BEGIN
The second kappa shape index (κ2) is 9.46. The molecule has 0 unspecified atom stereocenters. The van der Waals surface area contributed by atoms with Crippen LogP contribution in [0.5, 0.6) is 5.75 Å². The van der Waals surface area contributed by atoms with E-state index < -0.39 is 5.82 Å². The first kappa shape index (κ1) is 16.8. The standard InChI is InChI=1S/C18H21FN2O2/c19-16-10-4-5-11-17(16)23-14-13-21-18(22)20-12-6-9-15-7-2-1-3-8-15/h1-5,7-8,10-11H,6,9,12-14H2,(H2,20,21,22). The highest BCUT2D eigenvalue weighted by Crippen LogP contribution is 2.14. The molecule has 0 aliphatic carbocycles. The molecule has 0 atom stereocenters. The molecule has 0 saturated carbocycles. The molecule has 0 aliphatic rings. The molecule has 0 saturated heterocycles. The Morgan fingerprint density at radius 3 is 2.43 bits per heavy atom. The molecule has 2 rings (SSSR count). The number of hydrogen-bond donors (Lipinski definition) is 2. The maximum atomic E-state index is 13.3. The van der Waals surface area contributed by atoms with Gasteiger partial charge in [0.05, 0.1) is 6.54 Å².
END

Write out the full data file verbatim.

The second kappa shape index (κ2) is 9.46. The molecule has 0 unspecified atom stereocenters. The van der Waals surface area contributed by atoms with Crippen LogP contribution in [0.5, 0.6) is 5.75 Å². The van der Waals surface area contributed by atoms with E-state index < -0.39 is 5.82 Å². The first kappa shape index (κ1) is 16.8. The standard InChI is InChI=1S/C18H21FN2O2/c19-16-10-4-5-11-17(16)23-14-13-21-18(22)20-12-6-9-15-7-2-1-3-8-15/h1-5,7-8,10-11H,6,9,12-14H2,(H2,20,21,22). The highest BCUT2D eigenvalue weighted by Crippen LogP contribution is 2.14. The molecule has 0 aliphatic carbocycles. The molecule has 0 atom stereocenters. The molecule has 0 saturated carbocycles. The molecule has 0 aliphatic rings. The molecule has 0 saturated heterocycles. The Morgan fingerprint density at radius 3 is 2.43 bits per heavy atom. The molecule has 2 rings (SSSR count). The number of hydrogen-bond donors (Lipinski definition) is 2. The maximum atomic E-state index is 13.3. The van der Waals surface area contributed by atoms with Gasteiger partial charge in [0.05, 0.1) is 6.54 Å².